Adlai Ewing Stevenson, the grandson of the former vice president, Adlai E. Stevenson (1893-97), was born in Los Angeles on 5th February, 1900. After studying at Princeton University, Stevenson worked as a journalist and as a lawyer in Chicago.
In July 1941 William Knox persuaded Stevenson to join the Navy Department. During the Second World War Stevenson took part in several European missions for the State Department and from 1945 served on the American delegations to the foundation conferences of the United Nations Organization.
In 1948 Stevenson was elected governor of Illinois, where he developed a reputation for honesty and efficiency. He introduced a series of reforms including a merit system for the state police, improvements in state mental hospitals and greater state aid for schools.
While governor of Illinois Stevenson became a target for Joe McCarthy. Stevenson was attacked for appearing as a character witness for Alger Hiss, the alleged communist spy, in his perjury trial. Stevenson also upset a group of Conservative senators, including Pat McCarran, John Wood, Karl Mundt and Richard Nixon, when they sponsored a measure to deal with members of the Communist Party. Stevenson argued that "The whole notion of loyalty inquisitions is a national characteristic of the police state, not of democracy. The history of Soviet Russia is a modern example of this ancient practice. I must, in good conscience, protest against any unnecessary suppression of our rights as free men. We must not burn down the house to kill the rats." Despite the opposition of liberals such as Stevenson and Harry S. Truman, the Internal Security Act became law in 1950.
Stevenson was chosen as the Democratic Party candidate for the 1952 presidential election. It was one of the dirtiest in history with Richard Nixon, the Republican vice-presidential candidate, leading the attack on Stevenson. Speaking in Indiana, Nixon described Stevenson as a man with a "PhD from Dean Acheson's cowardly college of Communist containment." In an attempt to link Stevenson with the Soviet spy ring he added: "Somebody had to testify for Alger Hiss, but you don't have to elect him President of the United States."
Joseph McCarthy also attacked Stevenson as being soft on communism and claimed that he would like to spend sometime with him so that "I might be able to make a good American out of him." Stevenson retaliated by pointing out the dangers of "phony patriots", "ill-informed censors" and "self-appointed thought police". At one meeting he told his audience: "Most of us favour free enterprise for business. Let us also favour free enterprise for the mind."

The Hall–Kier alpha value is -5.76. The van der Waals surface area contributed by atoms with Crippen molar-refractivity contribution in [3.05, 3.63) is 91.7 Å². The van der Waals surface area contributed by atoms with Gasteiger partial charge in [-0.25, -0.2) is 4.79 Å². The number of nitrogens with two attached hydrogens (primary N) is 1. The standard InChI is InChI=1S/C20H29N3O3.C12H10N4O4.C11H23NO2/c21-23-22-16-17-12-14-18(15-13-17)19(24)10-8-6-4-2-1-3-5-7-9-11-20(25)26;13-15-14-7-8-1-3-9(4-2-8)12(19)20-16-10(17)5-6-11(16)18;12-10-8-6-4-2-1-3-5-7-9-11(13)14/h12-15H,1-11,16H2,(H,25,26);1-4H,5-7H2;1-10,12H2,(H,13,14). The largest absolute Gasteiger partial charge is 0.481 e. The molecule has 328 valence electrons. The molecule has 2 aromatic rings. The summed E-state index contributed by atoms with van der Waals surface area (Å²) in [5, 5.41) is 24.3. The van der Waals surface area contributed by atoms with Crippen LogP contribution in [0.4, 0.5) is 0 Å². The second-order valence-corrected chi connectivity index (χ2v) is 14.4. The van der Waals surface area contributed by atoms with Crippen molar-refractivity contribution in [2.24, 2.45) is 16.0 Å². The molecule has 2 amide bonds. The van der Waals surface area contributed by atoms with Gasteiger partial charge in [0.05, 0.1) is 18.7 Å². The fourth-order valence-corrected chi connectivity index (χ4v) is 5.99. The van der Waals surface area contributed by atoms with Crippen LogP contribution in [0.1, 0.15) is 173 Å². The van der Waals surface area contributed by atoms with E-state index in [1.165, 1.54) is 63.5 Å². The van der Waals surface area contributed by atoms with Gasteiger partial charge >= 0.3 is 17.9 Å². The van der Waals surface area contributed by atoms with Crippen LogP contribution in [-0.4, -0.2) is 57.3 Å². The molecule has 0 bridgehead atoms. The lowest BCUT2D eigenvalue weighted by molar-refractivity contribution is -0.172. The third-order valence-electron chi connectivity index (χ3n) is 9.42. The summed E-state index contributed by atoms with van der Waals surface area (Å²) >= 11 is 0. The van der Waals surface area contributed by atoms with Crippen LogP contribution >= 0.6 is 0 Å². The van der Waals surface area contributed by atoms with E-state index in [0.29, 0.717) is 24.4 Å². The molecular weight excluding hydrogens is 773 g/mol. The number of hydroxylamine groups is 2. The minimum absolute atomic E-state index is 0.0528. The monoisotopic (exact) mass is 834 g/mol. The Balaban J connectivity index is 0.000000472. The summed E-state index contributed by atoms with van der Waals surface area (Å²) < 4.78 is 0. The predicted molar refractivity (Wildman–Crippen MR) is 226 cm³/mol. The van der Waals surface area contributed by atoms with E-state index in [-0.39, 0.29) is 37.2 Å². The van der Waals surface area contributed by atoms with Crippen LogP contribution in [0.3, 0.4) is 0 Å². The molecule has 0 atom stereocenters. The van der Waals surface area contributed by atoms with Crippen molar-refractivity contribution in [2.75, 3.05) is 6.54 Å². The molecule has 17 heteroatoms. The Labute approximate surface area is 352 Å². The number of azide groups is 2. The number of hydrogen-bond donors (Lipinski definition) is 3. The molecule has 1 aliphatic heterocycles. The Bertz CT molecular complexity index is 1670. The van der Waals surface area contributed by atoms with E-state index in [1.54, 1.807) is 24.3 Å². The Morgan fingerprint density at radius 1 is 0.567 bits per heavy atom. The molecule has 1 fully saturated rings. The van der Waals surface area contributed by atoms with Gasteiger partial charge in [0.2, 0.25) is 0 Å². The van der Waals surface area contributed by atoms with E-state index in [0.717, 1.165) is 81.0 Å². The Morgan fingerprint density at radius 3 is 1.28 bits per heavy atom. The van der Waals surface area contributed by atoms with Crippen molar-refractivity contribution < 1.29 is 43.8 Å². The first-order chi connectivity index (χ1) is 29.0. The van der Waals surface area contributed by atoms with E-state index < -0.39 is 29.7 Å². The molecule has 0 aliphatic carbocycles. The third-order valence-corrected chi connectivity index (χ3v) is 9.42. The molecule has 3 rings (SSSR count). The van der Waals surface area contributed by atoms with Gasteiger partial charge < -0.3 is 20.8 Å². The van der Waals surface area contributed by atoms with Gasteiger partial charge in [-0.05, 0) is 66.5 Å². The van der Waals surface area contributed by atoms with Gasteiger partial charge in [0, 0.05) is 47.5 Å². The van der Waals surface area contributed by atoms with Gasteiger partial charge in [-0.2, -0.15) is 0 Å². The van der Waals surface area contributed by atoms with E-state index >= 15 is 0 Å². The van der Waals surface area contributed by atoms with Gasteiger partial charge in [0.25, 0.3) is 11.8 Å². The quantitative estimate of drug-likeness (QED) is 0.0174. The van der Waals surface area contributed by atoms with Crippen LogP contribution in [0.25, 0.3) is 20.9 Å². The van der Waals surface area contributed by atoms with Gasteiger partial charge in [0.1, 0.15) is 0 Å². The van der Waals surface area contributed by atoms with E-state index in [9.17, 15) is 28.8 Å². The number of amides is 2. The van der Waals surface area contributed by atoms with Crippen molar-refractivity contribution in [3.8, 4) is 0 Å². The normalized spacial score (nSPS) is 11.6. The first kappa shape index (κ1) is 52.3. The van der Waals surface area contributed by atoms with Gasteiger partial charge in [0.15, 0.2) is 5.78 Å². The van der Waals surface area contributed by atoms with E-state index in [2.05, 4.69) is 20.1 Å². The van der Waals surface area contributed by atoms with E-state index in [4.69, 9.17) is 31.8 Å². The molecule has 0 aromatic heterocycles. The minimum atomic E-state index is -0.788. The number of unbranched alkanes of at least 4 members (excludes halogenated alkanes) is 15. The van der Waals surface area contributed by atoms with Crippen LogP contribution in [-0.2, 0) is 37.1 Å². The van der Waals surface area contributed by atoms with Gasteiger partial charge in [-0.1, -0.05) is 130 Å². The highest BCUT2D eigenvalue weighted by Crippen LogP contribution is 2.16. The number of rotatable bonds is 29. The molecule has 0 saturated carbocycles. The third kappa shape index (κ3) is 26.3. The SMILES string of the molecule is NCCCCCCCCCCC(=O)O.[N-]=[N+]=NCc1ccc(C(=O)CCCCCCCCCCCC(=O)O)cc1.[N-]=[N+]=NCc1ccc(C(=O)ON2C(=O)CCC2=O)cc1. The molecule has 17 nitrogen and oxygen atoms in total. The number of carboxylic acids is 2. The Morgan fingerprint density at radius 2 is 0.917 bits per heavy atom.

Stevenson also had the added problem of having criticised J. Edgar Hoover and the efficiency of the Federal Bureau of Investigation in 1949. Since that date Hoover had been collecting information on Stevenson and when he became the Democratic Party candidate in 1952, the FBI compiled a nineteen-page memorandum on material that could damage his campaign. The FBI agent, Donald Surine, passed this onto Joseph McCarthy. This included false information alleging Stevenson was a homosexual and a Marxist. Faced by this smear campaign and the popular wartime hero, Dwight D. Eisenhower, Stevenson lost by 33,936,252 votes to 27,314,922.
In early 1954 Stevenson began attacking Eisenhower for not condemning the activities of Joseph McCarthy. Although McCarthy had now started investigating army commanders, he was unwilling to directly attack the man who had helped him win victory in 1952. Instead he delegated the task to his vice president, Richard Nixon. On 4th March, 1954, Nixon made a speech where, although not mentioning McCarthy, made it clear who he was talking about: "Men who have in the past done effective work exposing Communists in this country have, by reckless talk and questionable methods, made themselves the issue rather than the cause they believe in so deeply."
With the worst aspects of McCarthyism now over, Stevenson was selected as the Democratic Party candidate in 1956. Dwight D. Eisenhower was a popular president and with the economy in good shape, Stevenson had little chance of defeating his Republican Party opponent and lost by 35,585,316 to 26,031,322.
Over the next few years Stevenson concentrated on writing books on politics. This included Call to Greatness (1954), What I Think (1956), Friends and Enemies (1958) and Looking Outward (1963).
When John F. Kennedy was elected president in 1960, he appointed Stevenson as the U.S. representative to the United Nations. Adlai Ewing Stevenson served in this post until his death in London on 14th July, 1965.